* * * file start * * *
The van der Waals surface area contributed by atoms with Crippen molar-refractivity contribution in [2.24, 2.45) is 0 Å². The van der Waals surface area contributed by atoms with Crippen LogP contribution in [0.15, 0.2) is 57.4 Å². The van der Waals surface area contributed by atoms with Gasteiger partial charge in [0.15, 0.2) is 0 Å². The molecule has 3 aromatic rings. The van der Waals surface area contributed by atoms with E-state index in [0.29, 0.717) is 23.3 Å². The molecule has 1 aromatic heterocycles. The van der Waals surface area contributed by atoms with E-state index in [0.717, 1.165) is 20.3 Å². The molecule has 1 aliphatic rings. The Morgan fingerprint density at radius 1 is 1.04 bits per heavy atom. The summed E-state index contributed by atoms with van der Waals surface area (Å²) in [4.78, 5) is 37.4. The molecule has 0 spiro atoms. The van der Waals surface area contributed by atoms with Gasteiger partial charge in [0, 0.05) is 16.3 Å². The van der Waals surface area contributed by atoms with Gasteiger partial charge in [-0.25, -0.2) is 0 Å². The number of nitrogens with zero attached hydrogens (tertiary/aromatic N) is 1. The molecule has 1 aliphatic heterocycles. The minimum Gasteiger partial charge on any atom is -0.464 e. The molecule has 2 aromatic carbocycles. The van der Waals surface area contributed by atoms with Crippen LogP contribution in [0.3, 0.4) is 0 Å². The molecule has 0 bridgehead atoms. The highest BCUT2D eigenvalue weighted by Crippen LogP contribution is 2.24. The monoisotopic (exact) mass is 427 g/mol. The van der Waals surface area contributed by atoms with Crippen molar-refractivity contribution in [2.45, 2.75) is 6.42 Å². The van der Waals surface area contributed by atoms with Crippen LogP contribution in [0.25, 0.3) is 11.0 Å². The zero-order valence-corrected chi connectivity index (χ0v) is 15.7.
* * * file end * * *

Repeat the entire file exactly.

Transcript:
The van der Waals surface area contributed by atoms with Crippen molar-refractivity contribution in [2.24, 2.45) is 0 Å². The van der Waals surface area contributed by atoms with Crippen LogP contribution in [0.15, 0.2) is 57.4 Å². The van der Waals surface area contributed by atoms with Gasteiger partial charge in [0.15, 0.2) is 0 Å². The molecule has 3 aromatic rings. The van der Waals surface area contributed by atoms with E-state index in [0.29, 0.717) is 23.3 Å². The molecule has 1 aromatic heterocycles. The van der Waals surface area contributed by atoms with E-state index in [0.717, 1.165) is 20.3 Å². The molecule has 1 aliphatic rings. The Morgan fingerprint density at radius 1 is 1.04 bits per heavy atom. The summed E-state index contributed by atoms with van der Waals surface area (Å²) in [4.78, 5) is 37.4. The molecule has 0 spiro atoms. The van der Waals surface area contributed by atoms with Gasteiger partial charge in [0, 0.05) is 16.3 Å². The van der Waals surface area contributed by atoms with Gasteiger partial charge in [-0.25, -0.2) is 0 Å². The number of nitrogens with zero attached hydrogens (tertiary/aromatic N) is 1. The molecule has 1 aliphatic heterocycles. The minimum Gasteiger partial charge on any atom is -0.464 e. The molecule has 2 aromatic carbocycles. The van der Waals surface area contributed by atoms with Crippen LogP contribution in [0.3, 0.4) is 0 Å². The molecule has 0 bridgehead atoms. The highest BCUT2D eigenvalue weighted by Crippen LogP contribution is 2.24. The monoisotopic (exact) mass is 427 g/mol. The van der Waals surface area contributed by atoms with Crippen molar-refractivity contribution in [2.45, 2.75) is 6.42 Å². The van der Waals surface area contributed by atoms with Crippen LogP contribution in [0.25, 0.3) is 11.0 Å². The zero-order valence-corrected chi connectivity index (χ0v) is 15.7.